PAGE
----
EURUSD Volatility Refuses Trend, Risk Remains Uneven, Gold and Oil Drop
What's on this page
- The swell of volatility for EURUSD this past week between the ECB and Fed decisions couldn't evolve into trend
- Risk trends remains the most prominent fundamental theme moving forward but monetary policy and trade wars are effective means
- Targeted event risk can provide anticipated charge for the Euro, Pound and Kiwi Dollar; but mind the themes
See how retail traders are positioning in EUR/USD, other key Dollar pairs and global equity indices as monetary policy adds to concern already stoked by trade wars. Find speculative positioning on the DailyFX sentiment page.
Risk Trends End the Week Without Clear Commitment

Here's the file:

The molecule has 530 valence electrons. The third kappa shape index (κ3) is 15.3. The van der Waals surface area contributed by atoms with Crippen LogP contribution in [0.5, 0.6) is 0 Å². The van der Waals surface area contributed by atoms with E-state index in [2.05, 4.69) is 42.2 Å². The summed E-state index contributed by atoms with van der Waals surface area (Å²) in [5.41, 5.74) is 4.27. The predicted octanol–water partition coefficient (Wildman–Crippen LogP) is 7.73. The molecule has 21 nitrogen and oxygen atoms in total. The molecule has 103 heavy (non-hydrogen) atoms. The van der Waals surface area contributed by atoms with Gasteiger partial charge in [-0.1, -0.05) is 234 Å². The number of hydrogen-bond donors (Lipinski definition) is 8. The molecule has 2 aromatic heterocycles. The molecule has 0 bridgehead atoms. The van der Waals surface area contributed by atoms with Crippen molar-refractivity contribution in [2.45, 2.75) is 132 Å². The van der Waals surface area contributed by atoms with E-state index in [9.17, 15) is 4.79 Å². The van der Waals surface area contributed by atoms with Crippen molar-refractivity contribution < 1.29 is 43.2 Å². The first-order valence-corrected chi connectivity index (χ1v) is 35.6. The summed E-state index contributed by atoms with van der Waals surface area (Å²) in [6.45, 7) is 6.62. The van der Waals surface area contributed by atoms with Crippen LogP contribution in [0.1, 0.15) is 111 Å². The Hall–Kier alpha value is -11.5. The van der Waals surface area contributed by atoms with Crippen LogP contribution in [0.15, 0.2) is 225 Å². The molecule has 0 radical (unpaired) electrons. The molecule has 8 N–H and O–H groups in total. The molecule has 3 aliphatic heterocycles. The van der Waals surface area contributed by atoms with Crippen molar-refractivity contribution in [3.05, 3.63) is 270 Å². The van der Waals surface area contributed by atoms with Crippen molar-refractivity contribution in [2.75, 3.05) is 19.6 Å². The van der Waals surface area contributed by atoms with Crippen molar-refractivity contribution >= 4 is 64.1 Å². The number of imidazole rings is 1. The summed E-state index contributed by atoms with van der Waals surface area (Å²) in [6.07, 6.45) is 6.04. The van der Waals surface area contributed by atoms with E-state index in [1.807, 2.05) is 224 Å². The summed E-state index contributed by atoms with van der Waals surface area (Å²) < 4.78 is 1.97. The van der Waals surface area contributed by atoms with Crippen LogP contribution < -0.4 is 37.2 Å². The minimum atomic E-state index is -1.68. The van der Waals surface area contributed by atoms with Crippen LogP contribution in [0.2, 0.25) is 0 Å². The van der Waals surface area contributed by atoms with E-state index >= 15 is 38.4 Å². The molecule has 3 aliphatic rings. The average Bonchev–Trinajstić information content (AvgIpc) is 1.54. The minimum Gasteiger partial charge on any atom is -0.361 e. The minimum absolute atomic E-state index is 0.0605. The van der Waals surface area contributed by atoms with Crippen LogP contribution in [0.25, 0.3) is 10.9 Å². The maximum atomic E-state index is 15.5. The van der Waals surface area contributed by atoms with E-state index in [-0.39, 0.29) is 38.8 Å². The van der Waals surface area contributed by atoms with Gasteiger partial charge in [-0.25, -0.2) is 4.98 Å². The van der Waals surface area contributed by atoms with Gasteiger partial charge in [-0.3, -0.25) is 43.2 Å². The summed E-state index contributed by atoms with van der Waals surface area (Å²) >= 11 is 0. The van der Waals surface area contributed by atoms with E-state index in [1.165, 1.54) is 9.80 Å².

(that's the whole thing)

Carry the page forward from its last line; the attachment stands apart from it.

If you wanted to, you could point to some impressive and troubling signals among the benchmarks for speculative sentiment. For risk appetite, the tech-heavy Nasdaq Composite closed just off its record high and the junk bond ETF extended its upswing. Presenting the opposite signal for the financial system, the China's Shanghai Composite and the EEM Emerging Market ETF both threatened broader technical breakdowns. Other measures well-suited for speculative signaling better reflected the mixed sentiment across the financial system. We don't have a commitment to revive a years-long speculative reach nor the fear necessary to sustain its unwind. Yet, the longer the deep fundamental themes continue to challenge stretched values, the more likely we come to the inevitable speculative reckoning. A general atrophy in forecasts for growth and capital circulation ultimately pressure our current course, but more pressing risks in trade wars and the return to monetary policy will more likely awaken dormant fears.